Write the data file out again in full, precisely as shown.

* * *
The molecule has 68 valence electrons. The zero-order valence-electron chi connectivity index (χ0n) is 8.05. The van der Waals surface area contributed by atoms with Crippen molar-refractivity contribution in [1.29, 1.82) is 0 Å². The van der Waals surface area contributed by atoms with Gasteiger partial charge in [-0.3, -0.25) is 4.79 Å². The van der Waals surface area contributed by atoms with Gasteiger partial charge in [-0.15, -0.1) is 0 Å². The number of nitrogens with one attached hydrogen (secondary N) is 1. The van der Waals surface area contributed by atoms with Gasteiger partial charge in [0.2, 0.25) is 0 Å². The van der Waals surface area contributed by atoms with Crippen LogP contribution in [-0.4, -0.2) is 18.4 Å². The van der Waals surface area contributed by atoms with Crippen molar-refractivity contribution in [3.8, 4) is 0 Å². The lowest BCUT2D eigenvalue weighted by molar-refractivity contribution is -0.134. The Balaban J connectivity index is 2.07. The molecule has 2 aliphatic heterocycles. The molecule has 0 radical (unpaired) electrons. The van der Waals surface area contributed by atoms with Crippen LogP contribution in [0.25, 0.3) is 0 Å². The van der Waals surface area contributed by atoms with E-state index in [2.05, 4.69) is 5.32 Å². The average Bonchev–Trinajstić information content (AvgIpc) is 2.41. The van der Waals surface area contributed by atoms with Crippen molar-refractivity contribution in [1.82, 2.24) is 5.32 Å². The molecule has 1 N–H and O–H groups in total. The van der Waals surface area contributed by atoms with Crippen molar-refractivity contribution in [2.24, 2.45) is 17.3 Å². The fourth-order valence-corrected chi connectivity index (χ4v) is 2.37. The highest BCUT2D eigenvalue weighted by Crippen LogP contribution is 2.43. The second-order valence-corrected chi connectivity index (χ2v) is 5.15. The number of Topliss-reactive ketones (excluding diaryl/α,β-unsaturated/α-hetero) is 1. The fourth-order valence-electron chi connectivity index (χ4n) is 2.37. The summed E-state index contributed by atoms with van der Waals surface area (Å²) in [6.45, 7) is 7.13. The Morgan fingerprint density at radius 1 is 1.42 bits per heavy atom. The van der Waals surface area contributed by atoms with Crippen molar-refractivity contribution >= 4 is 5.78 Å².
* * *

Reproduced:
The molecule has 68 valence electrons. The zero-order valence-electron chi connectivity index (χ0n) is 8.05. The van der Waals surface area contributed by atoms with Crippen molar-refractivity contribution in [1.29, 1.82) is 0 Å². The van der Waals surface area contributed by atoms with Gasteiger partial charge in [-0.3, -0.25) is 4.79 Å². The van der Waals surface area contributed by atoms with Gasteiger partial charge in [-0.15, -0.1) is 0 Å². The number of nitrogens with one attached hydrogen (secondary N) is 1. The van der Waals surface area contributed by atoms with Gasteiger partial charge in [0.2, 0.25) is 0 Å². The van der Waals surface area contributed by atoms with Crippen LogP contribution in [-0.4, -0.2) is 18.4 Å². The van der Waals surface area contributed by atoms with Crippen molar-refractivity contribution in [3.8, 4) is 0 Å². The lowest BCUT2D eigenvalue weighted by molar-refractivity contribution is -0.134. The Balaban J connectivity index is 2.07. The molecule has 2 aliphatic heterocycles. The molecule has 0 radical (unpaired) electrons. The van der Waals surface area contributed by atoms with Crippen LogP contribution in [0.25, 0.3) is 0 Å². The van der Waals surface area contributed by atoms with E-state index in [2.05, 4.69) is 5.32 Å². The average Bonchev–Trinajstić information content (AvgIpc) is 2.41. The van der Waals surface area contributed by atoms with Crippen molar-refractivity contribution in [1.82, 2.24) is 5.32 Å². The molecule has 1 N–H and O–H groups in total. The van der Waals surface area contributed by atoms with Crippen molar-refractivity contribution in [2.24, 2.45) is 17.3 Å². The fourth-order valence-corrected chi connectivity index (χ4v) is 2.37. The highest BCUT2D eigenvalue weighted by Crippen LogP contribution is 2.43. The second-order valence-corrected chi connectivity index (χ2v) is 5.15. The number of Topliss-reactive ketones (excluding diaryl/α,β-unsaturated/α-hetero) is 1. The fourth-order valence-electron chi connectivity index (χ4n) is 2.37. The summed E-state index contributed by atoms with van der Waals surface area (Å²) in [6.45, 7) is 7.13. The Morgan fingerprint density at radius 1 is 1.42 bits per heavy atom. The van der Waals surface area contributed by atoms with Crippen molar-refractivity contribution >= 4 is 5.78 Å².